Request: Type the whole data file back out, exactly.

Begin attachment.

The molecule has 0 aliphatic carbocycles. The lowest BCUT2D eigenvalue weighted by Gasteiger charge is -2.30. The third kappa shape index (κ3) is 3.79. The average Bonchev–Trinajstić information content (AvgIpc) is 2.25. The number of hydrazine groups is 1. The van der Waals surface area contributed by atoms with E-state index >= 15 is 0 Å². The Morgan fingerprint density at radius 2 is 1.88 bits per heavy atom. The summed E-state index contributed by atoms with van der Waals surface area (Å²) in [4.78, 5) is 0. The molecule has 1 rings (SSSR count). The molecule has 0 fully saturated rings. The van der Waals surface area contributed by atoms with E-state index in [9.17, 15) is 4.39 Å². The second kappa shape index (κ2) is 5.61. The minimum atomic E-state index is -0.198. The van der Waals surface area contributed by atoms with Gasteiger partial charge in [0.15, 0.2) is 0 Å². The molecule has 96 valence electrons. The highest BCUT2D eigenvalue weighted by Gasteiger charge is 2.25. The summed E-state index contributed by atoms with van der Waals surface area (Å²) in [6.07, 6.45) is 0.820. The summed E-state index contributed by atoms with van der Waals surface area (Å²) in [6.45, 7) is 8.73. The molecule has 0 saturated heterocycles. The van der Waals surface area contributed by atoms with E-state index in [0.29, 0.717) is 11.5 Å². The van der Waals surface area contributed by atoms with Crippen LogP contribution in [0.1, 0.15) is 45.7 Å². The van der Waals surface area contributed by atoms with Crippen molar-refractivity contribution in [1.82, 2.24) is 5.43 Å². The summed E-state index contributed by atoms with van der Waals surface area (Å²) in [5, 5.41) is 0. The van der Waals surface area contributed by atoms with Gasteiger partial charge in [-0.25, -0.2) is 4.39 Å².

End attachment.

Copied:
The molecule has 0 aliphatic carbocycles. The lowest BCUT2D eigenvalue weighted by Gasteiger charge is -2.30. The third kappa shape index (κ3) is 3.79. The average Bonchev–Trinajstić information content (AvgIpc) is 2.25. The number of hydrazine groups is 1. The van der Waals surface area contributed by atoms with E-state index >= 15 is 0 Å². The Morgan fingerprint density at radius 2 is 1.88 bits per heavy atom. The summed E-state index contributed by atoms with van der Waals surface area (Å²) in [4.78, 5) is 0. The molecule has 1 rings (SSSR count). The molecule has 0 fully saturated rings. The van der Waals surface area contributed by atoms with E-state index in [9.17, 15) is 4.39 Å². The second kappa shape index (κ2) is 5.61. The minimum atomic E-state index is -0.198. The van der Waals surface area contributed by atoms with Gasteiger partial charge in [0.15, 0.2) is 0 Å². The molecule has 96 valence electrons. The highest BCUT2D eigenvalue weighted by Gasteiger charge is 2.25. The summed E-state index contributed by atoms with van der Waals surface area (Å²) in [6.07, 6.45) is 0.820. The summed E-state index contributed by atoms with van der Waals surface area (Å²) in [6.45, 7) is 8.73. The molecule has 0 saturated heterocycles. The van der Waals surface area contributed by atoms with E-state index in [0.29, 0.717) is 11.5 Å². The van der Waals surface area contributed by atoms with Crippen LogP contribution in [0.1, 0.15) is 45.7 Å². The van der Waals surface area contributed by atoms with Crippen molar-refractivity contribution in [1.82, 2.24) is 5.43 Å². The summed E-state index contributed by atoms with van der Waals surface area (Å²) in [5, 5.41) is 0. The van der Waals surface area contributed by atoms with Gasteiger partial charge in [-0.25, -0.2) is 4.39 Å².